“Common People”, the documentary film screening series initiated by “Kitas Kinas”, continues in Kaunas Artists’ House and is hosting a screening of “Sympathy for the Devil: the Process Church of the Final Judgment” (dir. Neil Edwards, 2015) at 7 pm, 25 September. This time the screen is graced by a documentary on a cult that allegedly inspired some of the most infamous and gruesome events to take place in the US during the 20th century – “The Process Church of the Final Judgment”.

Google “The Process Church of the Final Judgment” and you’ll discover a long list of conspiracy theories – accused of being the inspiration for Charles Manson, influencing the assassination of Bobby Kennedy, and being the root of the infamous Son of Sam serial killings.

The cult formed in 1960s England, many of its members were drawn from wealthy families and aristocracy. Newspapers branded them us ‘The Devil’s Disciples” and “One of the most dangerous Satanic cults in America”. Ever since, members of “The Process” have adopted a secretive stance. Only now, former members reveal the truth, talks about their believes, rituals and secrets with the insights from filmmaker John Waters, musician George Clinton and contraculture icon Genesis Breyer P-Orridge.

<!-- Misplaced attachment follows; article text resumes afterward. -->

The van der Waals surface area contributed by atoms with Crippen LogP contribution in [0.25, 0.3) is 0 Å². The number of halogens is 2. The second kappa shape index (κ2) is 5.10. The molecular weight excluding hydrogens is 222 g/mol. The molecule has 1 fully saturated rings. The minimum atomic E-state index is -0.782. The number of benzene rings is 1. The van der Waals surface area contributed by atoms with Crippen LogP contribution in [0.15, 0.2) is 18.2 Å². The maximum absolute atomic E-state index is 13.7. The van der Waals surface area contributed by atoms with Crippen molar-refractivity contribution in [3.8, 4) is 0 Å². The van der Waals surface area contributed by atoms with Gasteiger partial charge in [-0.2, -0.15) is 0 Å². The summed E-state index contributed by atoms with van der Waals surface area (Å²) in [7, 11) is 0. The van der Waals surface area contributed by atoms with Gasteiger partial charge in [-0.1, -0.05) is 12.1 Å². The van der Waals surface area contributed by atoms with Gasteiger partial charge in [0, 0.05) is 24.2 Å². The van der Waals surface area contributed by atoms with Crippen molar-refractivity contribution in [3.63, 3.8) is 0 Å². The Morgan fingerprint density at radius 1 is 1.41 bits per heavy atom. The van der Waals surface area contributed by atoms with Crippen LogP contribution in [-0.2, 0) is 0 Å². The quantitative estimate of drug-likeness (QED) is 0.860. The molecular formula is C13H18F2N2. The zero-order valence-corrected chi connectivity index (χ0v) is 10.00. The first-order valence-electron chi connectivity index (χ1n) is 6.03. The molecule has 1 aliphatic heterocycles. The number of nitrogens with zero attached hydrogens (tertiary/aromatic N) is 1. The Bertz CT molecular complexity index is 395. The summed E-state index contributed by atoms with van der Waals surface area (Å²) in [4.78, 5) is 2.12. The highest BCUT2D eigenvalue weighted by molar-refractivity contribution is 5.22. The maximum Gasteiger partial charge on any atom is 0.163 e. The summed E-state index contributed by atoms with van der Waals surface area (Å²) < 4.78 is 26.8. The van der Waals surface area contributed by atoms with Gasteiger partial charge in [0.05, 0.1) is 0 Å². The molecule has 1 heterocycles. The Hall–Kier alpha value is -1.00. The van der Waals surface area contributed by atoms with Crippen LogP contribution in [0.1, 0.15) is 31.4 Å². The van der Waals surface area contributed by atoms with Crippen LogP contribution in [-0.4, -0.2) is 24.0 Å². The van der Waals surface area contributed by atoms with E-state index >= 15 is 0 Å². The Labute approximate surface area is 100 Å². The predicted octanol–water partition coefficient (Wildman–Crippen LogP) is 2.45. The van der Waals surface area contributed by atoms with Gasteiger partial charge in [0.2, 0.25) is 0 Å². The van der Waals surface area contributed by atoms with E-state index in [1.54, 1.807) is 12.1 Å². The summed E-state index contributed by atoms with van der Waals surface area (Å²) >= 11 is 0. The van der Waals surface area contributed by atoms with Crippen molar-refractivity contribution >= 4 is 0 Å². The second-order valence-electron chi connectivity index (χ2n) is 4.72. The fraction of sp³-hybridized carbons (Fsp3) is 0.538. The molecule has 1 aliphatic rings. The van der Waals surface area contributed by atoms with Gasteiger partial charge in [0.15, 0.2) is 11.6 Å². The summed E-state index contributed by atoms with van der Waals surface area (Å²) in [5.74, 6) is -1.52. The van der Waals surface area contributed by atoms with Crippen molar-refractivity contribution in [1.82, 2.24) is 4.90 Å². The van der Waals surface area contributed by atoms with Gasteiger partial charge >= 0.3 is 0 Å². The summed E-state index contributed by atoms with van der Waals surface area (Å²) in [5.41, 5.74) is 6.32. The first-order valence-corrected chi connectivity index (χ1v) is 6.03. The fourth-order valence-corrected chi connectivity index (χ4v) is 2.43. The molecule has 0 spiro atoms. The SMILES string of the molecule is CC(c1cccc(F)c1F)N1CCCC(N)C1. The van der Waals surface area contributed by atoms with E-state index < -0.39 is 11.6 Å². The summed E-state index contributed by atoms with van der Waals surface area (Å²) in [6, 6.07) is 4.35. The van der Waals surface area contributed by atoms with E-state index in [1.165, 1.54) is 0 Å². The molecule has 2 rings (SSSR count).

Dir. Neil Edwards
Documentary, UK, Canada, USA, 2015, English, 101 mins.

Tickets and discounts: tickets cost 3 EUR (2 EUR concessions – schoolchildren, students, seniors). Tickets can be purchased on the door and at “Tiketa” sales points in person and online.

The „Common People“ screening series aims to discuss not only the content of documentary films, but also the whole notion of documentary cinema. The series adresses questions of ethics, directorial decisions. To film or not to film? When does a director cross the line of closeness with their subject? Should documentary cinema reflect ‘reality’ or the vision of its creator? These questions and others are raised and discussed looking at films who maintain a close look at people telling their own stories: sensitive, creative, eccentric and based somewhere in the margins.